FDA Clears New Genentech Breast Cancer Drug, in Combo With Herceptin

Xconomy San Francisco — 

The FDA gave Genentech the news it was hoping for late today, by giving the South San Francisco-based biotech company clearance to start selling a new drug for about one-fourth of women with breast cancer.

Genentech, a unit of Switzerland-based Roche, said today it received approval from the FDA to start marketing pertuzumab (Perjeta) as a new treatment for women with breast cancer that overexpresses a protein called HER2. The new targeted antibody is cleared for sale among patients who haven’t received prior treatment for the disease, and in combination with the standard trastuzumab (Herceptin) and docetaxel (Taxotere) chemotherapy.

The new drug, which I described here in a feature story yesterday, is designed to help improve upon the standard trastuzumab, the pioneering antibody that aims for the HER2 protein target. Scientists bet that by creating a different Y-shaped antibody that binds to a different location on the HER2 molecule, Genentech hoped to achieve a more comprehensive blockade of members of the HER family of signaling molecules, which are thought to help tumors spread and grow. Researchers showed in a pivotal study of 808 women that when the second antibody was added to the treatment regimen, it was able to keep tumors from spreading for an additional six months, without adding significant side effects.

“Today’s approval of Perjeta is an important advance in the treatment of HER2-positive metastatic breast cancer,” said Hal Barron, Genentech’s chief medical officer, in a statement. “Perjeta attacks HER2-positive tumors differently than Herceptin. Based on the way the two medicines work together, the combination plus chemotherapy can prolong the time before this aggressive cancer worsens compared to Herceptin and chemotherapy alone. We are very pleased to see our efforts in studying the science of HER2 translate into another personalized medicine.”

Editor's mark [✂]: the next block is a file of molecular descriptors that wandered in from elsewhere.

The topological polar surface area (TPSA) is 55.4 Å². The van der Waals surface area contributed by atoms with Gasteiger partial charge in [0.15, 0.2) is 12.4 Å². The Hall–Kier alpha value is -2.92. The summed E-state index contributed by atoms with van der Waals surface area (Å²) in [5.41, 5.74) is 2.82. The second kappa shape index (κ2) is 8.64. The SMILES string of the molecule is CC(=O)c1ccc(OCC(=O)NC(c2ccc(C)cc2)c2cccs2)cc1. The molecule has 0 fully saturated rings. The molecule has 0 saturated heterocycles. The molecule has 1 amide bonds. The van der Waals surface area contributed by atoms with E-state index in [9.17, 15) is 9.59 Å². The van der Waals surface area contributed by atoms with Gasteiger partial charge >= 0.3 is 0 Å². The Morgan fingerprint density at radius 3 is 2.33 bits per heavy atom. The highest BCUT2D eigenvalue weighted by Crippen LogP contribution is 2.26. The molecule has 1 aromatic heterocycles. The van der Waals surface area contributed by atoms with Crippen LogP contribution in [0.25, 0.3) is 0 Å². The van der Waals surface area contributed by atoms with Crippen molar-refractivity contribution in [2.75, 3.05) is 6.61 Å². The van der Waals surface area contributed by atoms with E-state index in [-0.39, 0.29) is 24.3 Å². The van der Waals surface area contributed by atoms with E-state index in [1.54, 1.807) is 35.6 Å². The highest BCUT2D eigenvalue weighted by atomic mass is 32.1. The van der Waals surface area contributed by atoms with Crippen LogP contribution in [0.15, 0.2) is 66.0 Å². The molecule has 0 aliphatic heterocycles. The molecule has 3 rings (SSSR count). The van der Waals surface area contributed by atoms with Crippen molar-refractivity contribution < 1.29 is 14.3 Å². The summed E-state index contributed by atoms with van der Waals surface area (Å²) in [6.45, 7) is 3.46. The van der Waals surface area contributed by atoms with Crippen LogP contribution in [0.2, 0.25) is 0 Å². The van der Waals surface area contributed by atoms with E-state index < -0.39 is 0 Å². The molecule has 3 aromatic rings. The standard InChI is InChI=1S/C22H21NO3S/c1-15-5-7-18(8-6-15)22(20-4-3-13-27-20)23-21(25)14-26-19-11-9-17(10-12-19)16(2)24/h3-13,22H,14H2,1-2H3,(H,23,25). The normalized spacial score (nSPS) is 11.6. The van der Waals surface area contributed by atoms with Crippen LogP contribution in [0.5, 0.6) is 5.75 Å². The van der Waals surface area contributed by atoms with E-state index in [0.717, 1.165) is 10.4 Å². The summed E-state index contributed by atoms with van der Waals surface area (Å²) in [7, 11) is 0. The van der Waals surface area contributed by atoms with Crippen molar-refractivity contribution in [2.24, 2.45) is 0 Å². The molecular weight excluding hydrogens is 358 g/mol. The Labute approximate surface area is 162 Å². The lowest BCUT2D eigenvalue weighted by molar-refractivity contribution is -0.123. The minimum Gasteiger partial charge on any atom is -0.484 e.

About one-fourth of the 229,000 women who are diagnosed with breast cancer in the U.S. have the gene mutation that will make them candidates for the combo of Genentech’s trastuzumab and pertuzumab. And it will add significant cost to their treatment. The original trastuzumab costs $4,500 a month, the new drug will cost an extra $5,900 a month, and most women are expected to take both drugs until their disease worsens, which is estimated to be about 18 months. That means the estimated cost of a course of treatment with the two-drug combo will be about $188,000, according to Genentech spokeswoman Susan Willson.

Trastuzumab is one of the world’s best-selling drugs, generating $6.8 billion in worldwide sales in 2010, according to Reuters. The new antibody, pertuzumab, is expected to add $274 million in annual sales by 2015, according to the average estimate of analysts polled by Thomson Reuters.